The widow of a fallen Tampa Police Officer is speaking out against David Straz over a campaign mailer she says is disrespecting the mourning badge officers wear after a colleague is killed in the line of duty.
Kelly Curtis-Stout lost her husband, David Curtis, nine years ago after he and his partner Jeffrey Kocab were shot and killed during a routine traffic stop.
Tampa mayoral candidate Jane Castor was the Chief of Police at that time.
An Electioneering Communication Organization called Tampa’s Bright Future is affiliated with Straz’s campaign. The campaign claims Straz himself is funding the organization, which was assembled to send election communication advocating for or against political candidates.
Tampa’s Bright Future sent out at least one direct mail flier and produced at least one digital ad showing Castor in uniform, including the black and blue band officers wear around their badge after an officer dies to show their mourning and respect.
Curtis-Stout and the Tampa Police Benevolent Association, which endorsed Castor, both say the photo was taken in the immediate aftermath of the Curtis and Kocab murders.
“Those responsible for the ad chose to use the photo of Jane that was taken during the time that she and and all of us in Tampa were mourning the death of our officers,” Curtis-Stout said during a press conference Friday afternoon. She then repeated the names of her husband and his partner.
“I say their names again because it is clear to me that whomever would use a photo of an officer wearing a mourning badge has no knowledge or memory of who they are and what they meant to their families and to the city.”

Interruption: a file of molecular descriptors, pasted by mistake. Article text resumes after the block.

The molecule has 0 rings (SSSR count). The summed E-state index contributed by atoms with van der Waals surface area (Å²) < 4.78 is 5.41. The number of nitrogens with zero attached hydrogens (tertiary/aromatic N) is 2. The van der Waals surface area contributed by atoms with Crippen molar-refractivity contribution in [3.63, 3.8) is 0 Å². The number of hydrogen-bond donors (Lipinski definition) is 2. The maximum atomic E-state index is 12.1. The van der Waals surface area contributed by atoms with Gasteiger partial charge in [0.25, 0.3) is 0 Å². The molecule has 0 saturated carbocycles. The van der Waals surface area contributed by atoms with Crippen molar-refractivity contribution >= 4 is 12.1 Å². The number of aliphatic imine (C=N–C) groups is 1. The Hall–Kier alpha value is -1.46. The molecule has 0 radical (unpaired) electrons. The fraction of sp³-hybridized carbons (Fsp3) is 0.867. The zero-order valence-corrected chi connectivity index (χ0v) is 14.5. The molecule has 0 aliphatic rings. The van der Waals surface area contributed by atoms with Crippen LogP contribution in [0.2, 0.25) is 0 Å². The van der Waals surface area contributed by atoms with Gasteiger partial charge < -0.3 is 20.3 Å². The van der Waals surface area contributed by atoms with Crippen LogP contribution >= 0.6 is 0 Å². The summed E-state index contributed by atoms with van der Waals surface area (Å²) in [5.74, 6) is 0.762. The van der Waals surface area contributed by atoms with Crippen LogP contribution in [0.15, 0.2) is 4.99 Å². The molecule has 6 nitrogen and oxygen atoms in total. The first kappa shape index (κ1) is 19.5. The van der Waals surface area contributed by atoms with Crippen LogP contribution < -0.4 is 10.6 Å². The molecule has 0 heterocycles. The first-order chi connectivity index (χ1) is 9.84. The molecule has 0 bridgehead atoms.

One of the ads in question shows the photo of Castor alongside text that describes the 2015 Tampa Bay Times “biking while black” expose that uncovered disproportionate civil citations and arrests for black residents for minor biking infractions. It slams Castor for not respecting certain Tampa citizens.
“This is not the person that I know,” Curtis-Stout said. “Jane is kind and compassionate and fair to everyone in our community.”
She continued explaining Castor’s personal attention to her family while they were grieving the loss of Curtis, and the effect that had on the couple’s four young sons aged 9, 6, 5 and 8-months at the time.
“During the lowest and most painful times of my life, Jane was right there for me and not just Monday through Friday, 9-5,” Curtis-Stout said. “Jane hosted sleepovers and boat rides so that my boys could play with her boys and forget, even if just for a moment, what terrible tragedy had just occurred.
The Straz campaign responded, saying the photo had nothing to do with the tragic killing of two officers.
“The campaign’s criticism on Jane Castor has been focused on the “biking while black” scandal under her watch, her stance on Red Light Cameras and that is it,” the campaign offered in a written statement. “Our campaign has never said anything about the tragic death of two police officers. We would never highlight or point out anything related to that tragic day.”
The campaign defended its use of the photo arguing Castor has used photos of herself as an officer and chief in her own campaign materials. Questioning her record as chief, they said, is fair game.
The campaign said they got the image from a Politico article from 2012 touting the “who’s who” of Tampa.